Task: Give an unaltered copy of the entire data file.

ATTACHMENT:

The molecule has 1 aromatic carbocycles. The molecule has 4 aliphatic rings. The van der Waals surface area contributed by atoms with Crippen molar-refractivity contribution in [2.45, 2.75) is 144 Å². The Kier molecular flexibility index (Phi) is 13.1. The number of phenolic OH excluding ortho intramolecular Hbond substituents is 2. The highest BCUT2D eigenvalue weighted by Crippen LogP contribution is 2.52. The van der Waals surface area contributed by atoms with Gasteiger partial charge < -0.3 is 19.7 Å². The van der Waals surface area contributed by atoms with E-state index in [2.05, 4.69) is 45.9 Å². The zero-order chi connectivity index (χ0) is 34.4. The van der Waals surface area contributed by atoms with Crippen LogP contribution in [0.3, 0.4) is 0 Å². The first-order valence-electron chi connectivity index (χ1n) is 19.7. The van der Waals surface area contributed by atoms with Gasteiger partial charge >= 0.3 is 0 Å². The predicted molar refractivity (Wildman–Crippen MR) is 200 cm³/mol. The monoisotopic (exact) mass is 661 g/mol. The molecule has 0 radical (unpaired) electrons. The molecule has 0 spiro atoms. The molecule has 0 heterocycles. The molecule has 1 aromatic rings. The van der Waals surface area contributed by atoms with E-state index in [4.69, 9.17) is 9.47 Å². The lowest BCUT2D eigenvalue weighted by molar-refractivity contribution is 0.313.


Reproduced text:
The molecule has 1 aromatic carbocycles. The molecule has 4 aliphatic rings. The van der Waals surface area contributed by atoms with Crippen molar-refractivity contribution in [2.45, 2.75) is 144 Å². The Kier molecular flexibility index (Phi) is 13.1. The number of phenolic OH excluding ortho intramolecular Hbond substituents is 2. The highest BCUT2D eigenvalue weighted by Crippen LogP contribution is 2.52. The van der Waals surface area contributed by atoms with Gasteiger partial charge < -0.3 is 19.7 Å². The van der Waals surface area contributed by atoms with E-state index in [2.05, 4.69) is 45.9 Å². The zero-order chi connectivity index (χ0) is 34.4. The van der Waals surface area contributed by atoms with Crippen LogP contribution in [0.3, 0.4) is 0 Å². The first-order valence-electron chi connectivity index (χ1n) is 19.7. The van der Waals surface area contributed by atoms with Gasteiger partial charge >= 0.3 is 0 Å². The predicted molar refractivity (Wildman–Crippen MR) is 200 cm³/mol. The monoisotopic (exact) mass is 661 g/mol. The molecule has 0 radical (unpaired) electrons. The molecule has 0 spiro atoms. The molecule has 0 heterocycles. The molecule has 1 aromatic rings. The van der Waals surface area contributed by atoms with E-state index in [4.69, 9.17) is 9.47 Å². The lowest BCUT2D eigenvalue weighted by molar-refractivity contribution is 0.313.